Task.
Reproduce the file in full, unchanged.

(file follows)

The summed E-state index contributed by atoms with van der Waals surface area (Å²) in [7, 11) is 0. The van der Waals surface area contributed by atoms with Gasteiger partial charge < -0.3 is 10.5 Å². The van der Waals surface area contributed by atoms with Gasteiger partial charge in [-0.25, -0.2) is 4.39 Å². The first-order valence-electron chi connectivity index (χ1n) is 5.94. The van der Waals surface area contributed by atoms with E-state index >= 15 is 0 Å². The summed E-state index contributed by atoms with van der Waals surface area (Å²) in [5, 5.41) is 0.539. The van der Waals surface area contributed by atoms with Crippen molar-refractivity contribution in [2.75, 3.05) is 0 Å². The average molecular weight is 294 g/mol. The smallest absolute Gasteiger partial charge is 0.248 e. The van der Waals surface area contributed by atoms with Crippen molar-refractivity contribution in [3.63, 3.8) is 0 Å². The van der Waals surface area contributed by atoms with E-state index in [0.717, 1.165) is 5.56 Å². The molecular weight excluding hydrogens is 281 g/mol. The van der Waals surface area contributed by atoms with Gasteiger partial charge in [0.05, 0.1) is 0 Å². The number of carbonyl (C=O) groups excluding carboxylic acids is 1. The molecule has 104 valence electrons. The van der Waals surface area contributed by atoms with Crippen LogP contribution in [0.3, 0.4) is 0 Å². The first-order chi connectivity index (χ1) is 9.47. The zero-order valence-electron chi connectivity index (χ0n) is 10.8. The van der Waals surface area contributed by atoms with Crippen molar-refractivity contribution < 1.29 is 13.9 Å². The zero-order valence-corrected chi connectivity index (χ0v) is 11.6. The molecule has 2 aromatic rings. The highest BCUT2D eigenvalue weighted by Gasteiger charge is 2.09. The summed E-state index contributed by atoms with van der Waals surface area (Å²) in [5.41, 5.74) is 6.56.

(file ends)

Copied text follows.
The summed E-state index contributed by atoms with van der Waals surface area (Å²) in [7, 11) is 0. The van der Waals surface area contributed by atoms with Gasteiger partial charge < -0.3 is 10.5 Å². The van der Waals surface area contributed by atoms with Gasteiger partial charge in [-0.25, -0.2) is 4.39 Å². The first-order valence-electron chi connectivity index (χ1n) is 5.94. The van der Waals surface area contributed by atoms with E-state index >= 15 is 0 Å². The summed E-state index contributed by atoms with van der Waals surface area (Å²) in [5, 5.41) is 0.539. The van der Waals surface area contributed by atoms with Crippen molar-refractivity contribution in [2.75, 3.05) is 0 Å². The average molecular weight is 294 g/mol. The smallest absolute Gasteiger partial charge is 0.248 e. The van der Waals surface area contributed by atoms with Crippen molar-refractivity contribution in [3.63, 3.8) is 0 Å². The van der Waals surface area contributed by atoms with E-state index in [0.717, 1.165) is 5.56 Å². The molecular weight excluding hydrogens is 281 g/mol. The van der Waals surface area contributed by atoms with Gasteiger partial charge in [0.05, 0.1) is 0 Å². The number of carbonyl (C=O) groups excluding carboxylic acids is 1. The molecule has 104 valence electrons. The van der Waals surface area contributed by atoms with Crippen LogP contribution in [0.3, 0.4) is 0 Å². The first-order chi connectivity index (χ1) is 9.47. The zero-order valence-electron chi connectivity index (χ0n) is 10.8. The van der Waals surface area contributed by atoms with Crippen molar-refractivity contribution < 1.29 is 13.9 Å². The zero-order valence-corrected chi connectivity index (χ0v) is 11.6. The molecule has 2 aromatic rings. The highest BCUT2D eigenvalue weighted by Gasteiger charge is 2.09. The summed E-state index contributed by atoms with van der Waals surface area (Å²) in [5.41, 5.74) is 6.56.